It's kind of hard to call someone underrated when he won a gajillion Oscars, directed hit after hit after hit, and inspires other directors to say things like “I would like to believe in God in order to thank him. But I just believe in Billy Wilder . . . so, thank you, Mr. Wilder.” (Billy later called the guy up and said, “Fernando, it's God.”) But, despite having more writing Oscar nominations than anyone other than Woody Allen, more directing nominations than anyone except William Wyler (also underrated), and being one of only six people to win Oscars for writing, producing, and directing the same movie (The Apartment; the others were Francis Ford Coppola for Godfather II, James L. Brooks for Terms of Endearment, Peter Jackson for Lord of the Rings, and the Coen brothers for No Country), I still think Billy Wilder is underrated.
At this point I wouldn't blame you for asking: what more do you want, blowjobs? The problem, O wiseass straw man, is an unconventional one. Most of the time the problem with underrated directors is that civilians never know who they are, and that's not really the problem with Billy. Civilians all know Some Like It Hot, The Seven Year Itch, Sunset Blvd, and the real good civilians even know Double Indemnity, Sabrina, The Apartment. Billy Wilder is near-unique in that he's underrated by movie nerds.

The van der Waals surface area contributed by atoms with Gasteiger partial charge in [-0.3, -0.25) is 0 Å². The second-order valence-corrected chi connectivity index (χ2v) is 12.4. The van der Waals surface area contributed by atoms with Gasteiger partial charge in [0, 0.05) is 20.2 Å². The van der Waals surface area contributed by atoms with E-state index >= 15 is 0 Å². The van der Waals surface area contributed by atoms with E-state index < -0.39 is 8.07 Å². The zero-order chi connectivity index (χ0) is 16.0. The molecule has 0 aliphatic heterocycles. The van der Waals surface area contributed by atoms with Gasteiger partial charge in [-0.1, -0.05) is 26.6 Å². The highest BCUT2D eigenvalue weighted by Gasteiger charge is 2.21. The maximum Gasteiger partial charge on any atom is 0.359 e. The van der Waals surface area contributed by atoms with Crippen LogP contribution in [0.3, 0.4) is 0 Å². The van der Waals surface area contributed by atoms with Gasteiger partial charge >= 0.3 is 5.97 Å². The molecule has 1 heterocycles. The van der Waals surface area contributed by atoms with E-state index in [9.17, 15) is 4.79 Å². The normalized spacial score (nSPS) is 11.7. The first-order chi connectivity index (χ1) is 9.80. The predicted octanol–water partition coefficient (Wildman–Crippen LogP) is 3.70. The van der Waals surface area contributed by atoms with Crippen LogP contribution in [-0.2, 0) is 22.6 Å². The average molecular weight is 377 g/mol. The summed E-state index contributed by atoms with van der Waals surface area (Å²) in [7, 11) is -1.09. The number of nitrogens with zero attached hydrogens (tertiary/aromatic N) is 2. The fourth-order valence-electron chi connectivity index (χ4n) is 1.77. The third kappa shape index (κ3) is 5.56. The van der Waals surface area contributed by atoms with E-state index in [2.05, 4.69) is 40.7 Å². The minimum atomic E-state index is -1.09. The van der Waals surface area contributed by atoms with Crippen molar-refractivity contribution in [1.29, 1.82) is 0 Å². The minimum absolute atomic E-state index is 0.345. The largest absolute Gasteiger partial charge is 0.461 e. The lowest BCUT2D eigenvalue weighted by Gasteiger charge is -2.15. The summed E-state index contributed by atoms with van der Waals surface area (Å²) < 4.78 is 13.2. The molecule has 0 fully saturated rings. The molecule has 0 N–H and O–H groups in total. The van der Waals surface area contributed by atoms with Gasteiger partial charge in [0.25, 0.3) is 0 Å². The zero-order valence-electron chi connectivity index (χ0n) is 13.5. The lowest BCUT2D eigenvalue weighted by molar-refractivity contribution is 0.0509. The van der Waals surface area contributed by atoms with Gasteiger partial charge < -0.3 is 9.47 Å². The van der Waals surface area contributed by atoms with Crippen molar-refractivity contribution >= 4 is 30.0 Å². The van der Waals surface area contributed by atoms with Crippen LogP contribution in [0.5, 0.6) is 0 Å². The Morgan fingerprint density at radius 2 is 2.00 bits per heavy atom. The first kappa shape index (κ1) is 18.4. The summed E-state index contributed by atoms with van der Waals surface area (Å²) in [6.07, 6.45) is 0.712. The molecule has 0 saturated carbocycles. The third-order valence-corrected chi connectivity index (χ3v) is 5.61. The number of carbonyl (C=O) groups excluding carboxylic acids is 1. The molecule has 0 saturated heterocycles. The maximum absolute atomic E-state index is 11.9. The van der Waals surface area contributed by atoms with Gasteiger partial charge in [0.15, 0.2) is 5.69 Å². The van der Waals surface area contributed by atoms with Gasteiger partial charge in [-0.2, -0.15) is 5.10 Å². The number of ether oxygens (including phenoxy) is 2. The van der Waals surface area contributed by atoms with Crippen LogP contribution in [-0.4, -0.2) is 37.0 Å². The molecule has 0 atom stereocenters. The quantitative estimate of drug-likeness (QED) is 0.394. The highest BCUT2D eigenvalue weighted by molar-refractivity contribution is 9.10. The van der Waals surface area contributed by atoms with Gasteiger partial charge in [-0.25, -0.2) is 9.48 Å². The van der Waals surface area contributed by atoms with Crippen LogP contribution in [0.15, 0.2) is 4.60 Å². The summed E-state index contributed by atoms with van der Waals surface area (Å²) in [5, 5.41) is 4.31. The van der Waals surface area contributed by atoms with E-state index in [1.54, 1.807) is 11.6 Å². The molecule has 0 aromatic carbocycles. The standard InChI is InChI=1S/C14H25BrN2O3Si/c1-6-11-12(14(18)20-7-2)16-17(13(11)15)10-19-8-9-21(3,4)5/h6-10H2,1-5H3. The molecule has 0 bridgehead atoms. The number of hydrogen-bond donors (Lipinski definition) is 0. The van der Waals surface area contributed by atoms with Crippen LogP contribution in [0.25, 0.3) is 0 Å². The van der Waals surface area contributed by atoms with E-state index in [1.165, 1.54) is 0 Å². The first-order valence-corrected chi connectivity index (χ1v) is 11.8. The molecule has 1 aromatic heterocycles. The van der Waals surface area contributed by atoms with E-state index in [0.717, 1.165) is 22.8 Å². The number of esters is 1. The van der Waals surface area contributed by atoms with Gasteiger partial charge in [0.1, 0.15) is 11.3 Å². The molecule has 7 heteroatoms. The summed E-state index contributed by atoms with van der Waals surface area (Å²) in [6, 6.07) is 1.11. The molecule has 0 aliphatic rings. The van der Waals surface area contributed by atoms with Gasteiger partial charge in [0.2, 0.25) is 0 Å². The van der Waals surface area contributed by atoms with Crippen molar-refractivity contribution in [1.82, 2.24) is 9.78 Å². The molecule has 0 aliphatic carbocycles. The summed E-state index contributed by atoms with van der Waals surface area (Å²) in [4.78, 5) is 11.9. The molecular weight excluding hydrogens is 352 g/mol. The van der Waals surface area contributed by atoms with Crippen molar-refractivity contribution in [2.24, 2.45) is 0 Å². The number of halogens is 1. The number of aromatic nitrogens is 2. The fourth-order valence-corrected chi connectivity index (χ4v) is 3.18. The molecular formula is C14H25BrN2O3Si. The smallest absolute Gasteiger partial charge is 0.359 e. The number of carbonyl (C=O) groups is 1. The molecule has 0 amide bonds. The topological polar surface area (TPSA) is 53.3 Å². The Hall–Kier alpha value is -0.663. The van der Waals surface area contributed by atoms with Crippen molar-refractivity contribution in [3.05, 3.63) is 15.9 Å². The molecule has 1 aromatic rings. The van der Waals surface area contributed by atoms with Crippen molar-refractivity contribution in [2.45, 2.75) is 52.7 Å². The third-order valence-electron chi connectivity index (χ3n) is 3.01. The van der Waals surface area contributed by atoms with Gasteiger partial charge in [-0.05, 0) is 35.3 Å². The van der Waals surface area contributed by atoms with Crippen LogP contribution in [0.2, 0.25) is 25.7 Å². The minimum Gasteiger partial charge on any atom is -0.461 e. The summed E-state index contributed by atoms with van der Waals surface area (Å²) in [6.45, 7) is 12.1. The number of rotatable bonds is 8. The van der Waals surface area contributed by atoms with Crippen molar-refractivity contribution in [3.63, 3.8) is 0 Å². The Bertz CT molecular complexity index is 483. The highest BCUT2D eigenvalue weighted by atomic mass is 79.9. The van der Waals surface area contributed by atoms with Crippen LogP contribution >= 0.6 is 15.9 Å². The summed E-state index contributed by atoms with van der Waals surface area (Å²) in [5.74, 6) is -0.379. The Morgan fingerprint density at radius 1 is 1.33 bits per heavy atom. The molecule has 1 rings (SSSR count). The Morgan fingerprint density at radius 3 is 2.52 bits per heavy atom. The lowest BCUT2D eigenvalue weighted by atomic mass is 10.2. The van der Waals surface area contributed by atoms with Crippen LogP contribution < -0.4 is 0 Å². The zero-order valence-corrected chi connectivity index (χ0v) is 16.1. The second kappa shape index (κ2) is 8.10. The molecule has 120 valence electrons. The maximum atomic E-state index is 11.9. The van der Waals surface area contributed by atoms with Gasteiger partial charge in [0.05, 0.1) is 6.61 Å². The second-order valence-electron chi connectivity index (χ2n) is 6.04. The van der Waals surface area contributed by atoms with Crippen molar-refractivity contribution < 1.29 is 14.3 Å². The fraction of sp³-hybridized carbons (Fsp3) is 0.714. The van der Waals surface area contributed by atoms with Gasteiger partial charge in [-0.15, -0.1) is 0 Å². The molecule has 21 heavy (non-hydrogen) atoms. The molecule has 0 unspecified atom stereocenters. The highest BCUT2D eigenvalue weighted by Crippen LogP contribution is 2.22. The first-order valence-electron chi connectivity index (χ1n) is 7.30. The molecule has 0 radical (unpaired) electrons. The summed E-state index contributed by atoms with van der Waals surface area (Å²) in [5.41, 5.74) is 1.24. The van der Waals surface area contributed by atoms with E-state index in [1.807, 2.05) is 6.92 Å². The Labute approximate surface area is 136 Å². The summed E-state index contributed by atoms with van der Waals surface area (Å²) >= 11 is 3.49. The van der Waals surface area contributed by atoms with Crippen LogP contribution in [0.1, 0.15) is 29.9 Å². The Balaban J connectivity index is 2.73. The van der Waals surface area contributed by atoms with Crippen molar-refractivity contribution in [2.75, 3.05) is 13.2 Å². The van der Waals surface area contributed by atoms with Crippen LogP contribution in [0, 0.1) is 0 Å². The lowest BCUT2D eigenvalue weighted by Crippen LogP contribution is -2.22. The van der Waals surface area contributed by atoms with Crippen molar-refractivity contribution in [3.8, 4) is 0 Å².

The hipster douchebags who sigh at you that the only relevant directors in the history of the medium are Welles, Godard, Tarkovsky, Fassbinder, Bergman, and Haneke have no use for Billy. After all, the man's pictures are entertaining, he can't possibly be an artist. Make no mistake, I like Welles and Godard, and about one in five Fassbinder pictures—which is still about thirty of them—but come the fuck on. Even more annoying than the hipsters—because you can at least talk about how dope Weekend is with them while drinking cheap beer—are the kind of tweedy professional critic whose Ten Best of the last decade were all time-lapse documentaries about yaks fucking in Mongolia, pictures about Romanian women getting abortions, and, just to personally piss me off, one thing that actually does rule, like a Todd Haynes picture or something. I guess, because one time in 1968 when Godard had his period and declared Hollywood to be bourgeois and fascist, fun became aesthetically non-coincident with art, and ever shall be. Here's a mature, measured response to that type of film criticism: